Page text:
The seemingly unstoppable political force that is billionaire mogul Silvio Berlusconi, who emerged from his latest political foray neck-and-neck with his centre-left rival in the Italian national elections, could finally be grinding to a halt as the political express train finally runs of gas.

Still, the haul of votes won by the former prime minister was hailed by HuffPost Italy as "a remarkable comeback."


Former Premier Silvio Berlusconi exits a booth as he votes in a polling station in Milan, Italy

The victor, in an nail-bitingly close election, is Pier Luigi Bersani's progressive coalition. His centre-left alliance won a majority in the lower house in the election, but have failed to decisively win the Senate, which it must hold to be able to legislate.

Bersani said in a statement: "The center has won the House and votes in the Senate. It is obvious to everyone that this is a delicate situation for the country. We will deal with the responsibilities that these elections have given us in the interests of Italy."

And a former stand-up comedian, Beppe Grillo, who has refused to give interviews to national media, instead preferring comic routines at the expense of the political class at national rallies has scooped up an astonishing haul of votes, with his party "5 Star Movement" neatly capitalising on voter disillusionment.

Italian media dubbed the country "ungovernable" and "a pig's mess". One of the leading broadsheets, Corriere della Sera, quote Renato Balduzzi, outgoing health minister as saying: “The voters have sent unmistakable signals.

"If one in four haven’t voted and the same number voted for a self-declared protest list of candidates, it means that it is absolutely necessary to do something. We hope that the political forces [centre-left and centre-right] have understood this. “

beppe grillo

Italian comic-turned-political agitator Beppe Grillo, leader of the anti-establishment 5 Star Movement, delivers his speech during a final rally

Almost a quarter of the country did not vote in the election. The current prime minister, Mario Monti, once dubbed "Super Mario" who fed the country a bitter austerity pill in the wake of the eurozone crisis, trailed a distant fourth.

Berlusconi on Tuesday declared himself open to an alliance with Bersani. "Italy cannot be left ungoverned, we have to reflect," Berlusconi said in a television interview. He ruled out a coalition with Monti, and said the country had "rejected" austerity.

Conversely, Bersani, a former communist, has signalled a willingness to form a coalition with Monti, but the formation of a new government could take days.

According to AP, the shockwaves post-election in the eurozone's third-biggest economy were felt across the globe – sending the Dow Jones index plunging more than 200 points in its sharpest drop since November and causing Tokyo's red-hot benchmark index to sink nearly 2 percent at open.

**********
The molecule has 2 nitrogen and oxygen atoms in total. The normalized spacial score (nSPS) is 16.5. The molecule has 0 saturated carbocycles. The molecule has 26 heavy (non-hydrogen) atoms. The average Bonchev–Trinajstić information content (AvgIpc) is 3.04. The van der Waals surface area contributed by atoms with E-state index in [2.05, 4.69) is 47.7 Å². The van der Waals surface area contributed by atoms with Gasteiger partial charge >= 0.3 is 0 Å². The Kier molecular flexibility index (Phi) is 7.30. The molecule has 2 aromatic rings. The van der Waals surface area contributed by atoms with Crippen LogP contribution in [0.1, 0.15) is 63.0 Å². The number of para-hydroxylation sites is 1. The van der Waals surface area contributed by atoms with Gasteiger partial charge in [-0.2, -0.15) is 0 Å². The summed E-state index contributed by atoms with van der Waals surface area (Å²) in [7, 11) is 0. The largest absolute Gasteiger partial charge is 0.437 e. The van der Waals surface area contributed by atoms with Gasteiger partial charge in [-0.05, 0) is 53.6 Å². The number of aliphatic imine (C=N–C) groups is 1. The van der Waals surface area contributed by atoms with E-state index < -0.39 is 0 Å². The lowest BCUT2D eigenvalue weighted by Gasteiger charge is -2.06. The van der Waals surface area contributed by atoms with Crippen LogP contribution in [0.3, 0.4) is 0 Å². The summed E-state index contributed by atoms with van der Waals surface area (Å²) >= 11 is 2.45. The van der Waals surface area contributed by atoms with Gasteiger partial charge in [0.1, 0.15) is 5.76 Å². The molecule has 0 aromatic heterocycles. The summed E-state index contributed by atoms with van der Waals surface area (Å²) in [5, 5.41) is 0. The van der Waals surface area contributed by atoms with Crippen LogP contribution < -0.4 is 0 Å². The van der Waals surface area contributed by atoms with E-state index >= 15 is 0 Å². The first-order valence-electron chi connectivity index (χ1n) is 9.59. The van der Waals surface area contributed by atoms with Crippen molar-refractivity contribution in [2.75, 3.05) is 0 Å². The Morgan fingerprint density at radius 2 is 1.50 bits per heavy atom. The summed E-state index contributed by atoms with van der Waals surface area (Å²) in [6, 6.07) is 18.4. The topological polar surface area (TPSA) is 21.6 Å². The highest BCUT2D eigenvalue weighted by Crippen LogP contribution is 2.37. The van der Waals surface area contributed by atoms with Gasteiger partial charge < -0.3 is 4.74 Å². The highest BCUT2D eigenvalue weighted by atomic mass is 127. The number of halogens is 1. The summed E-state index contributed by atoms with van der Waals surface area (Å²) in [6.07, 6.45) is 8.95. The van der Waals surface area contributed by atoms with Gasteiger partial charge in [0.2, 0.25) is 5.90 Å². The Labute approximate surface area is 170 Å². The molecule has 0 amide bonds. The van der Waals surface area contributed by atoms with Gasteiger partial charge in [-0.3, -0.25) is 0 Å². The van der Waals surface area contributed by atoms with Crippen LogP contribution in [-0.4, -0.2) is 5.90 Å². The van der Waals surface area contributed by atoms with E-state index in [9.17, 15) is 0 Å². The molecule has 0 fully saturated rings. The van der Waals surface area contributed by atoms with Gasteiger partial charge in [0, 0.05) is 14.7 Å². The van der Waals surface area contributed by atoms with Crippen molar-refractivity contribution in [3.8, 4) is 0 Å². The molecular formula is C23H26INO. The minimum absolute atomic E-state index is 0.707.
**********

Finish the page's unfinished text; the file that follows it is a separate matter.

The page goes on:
For a campaign that started as little more than a joke three years ago, comparable to the team of Mock The Week forming a political party led by Frankie Boyle, Grillo's party looks set to become the biggest single party in Parliament's lower house.

Berlusconi is also unlikely to ally with Grillo, his sex life having been the butt of the comedian's jokes for years.

But the party did not rule it out. "Dialogue with Berlusconi? It is very difficult to imagine that Berlusconi would propose useful ideas," said 5 Star Movement candidate Alessandro Di Battista told AP. "It never happened until now, but miracles happen."

With 99.7 percent of the lower house vote counted, the Bersani camp had had 29.55 percent of the vote, to Berlusconi's 29.17 percent. Grillo had 25.54 and Monti's alliance 10.56.

In the Senate, near complete Interior Ministry figures showed Bersani and his allies had nearly 32 percent while Berlusconi and his coalition partners were pulling nearly 31 percent. Grillo had more than 23 percent.


Pier Luigi Bersani, leader of the Democratic Party, casts his ballot, in Piacenza, Italy

The election result in Italy is expected to make it harder for the country to pass the reforms it needs to overhaul its debt-laden economy.

Rebecca O'Keeffe, head of investment at Interactive Investor, warned of increased volatility in the coming weeks after Italian voters served up the worst possible outcome for investors.

She said: "Equity markets have reacted swiftly and severely - giving up yesterday's gains and more.

"While an attempt at a coalition government may yet be made, no overall control seems the most probable outcome, with a second vote likely in the months ahead."

Despite the political posturing, wheeling and dealing, the Italian press are united on one thing they have known for years - never rule out Silvio.

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  • Mario Monti

    The former European commissioner, Monti was called in by the Italian President Giorgio Napolitano to take over for Silvio Berlusconi in November 2011, at the height of the financial storm that struck the European Union. Monti's government was given an enthusiastic welcome by the markets, and enjoyed the support of a broad coalition: from the Democratic Party to Silvio Berlusconi's The People of Freedom party. Over a 13-month tenure in Palazzo Chigi, Monti enacted a major overhaul of Italy's pension system, reformed the labor market and made significant cuts in government spending. But his most radical reforms were blocked in parliament by vetoes from different parties, and in the end his government managed to accomplish far less than it initially promised.

  • Silvio Berlusconi

    Currently running for a sixth time, Berlusconi has previously earned three victories (1994, 2001 and 2008) and suffered two defeats (1996 and 2006). He leads the center-right coalition, allied with the Northern League and the conservative party, The Right. However, for the first time in his political career, il Cavaliere will not run as a candidate for prime minister, and officially the parties have not yet reached an agreement on who they'll choose as prime minister in the event of a victory. Berlusconi wants to install his heir apparent, Angelino Alfano. The Northern League wants to see ex-finance minister Giulio Tremonti given the position.

  • Pier Luigi Bersani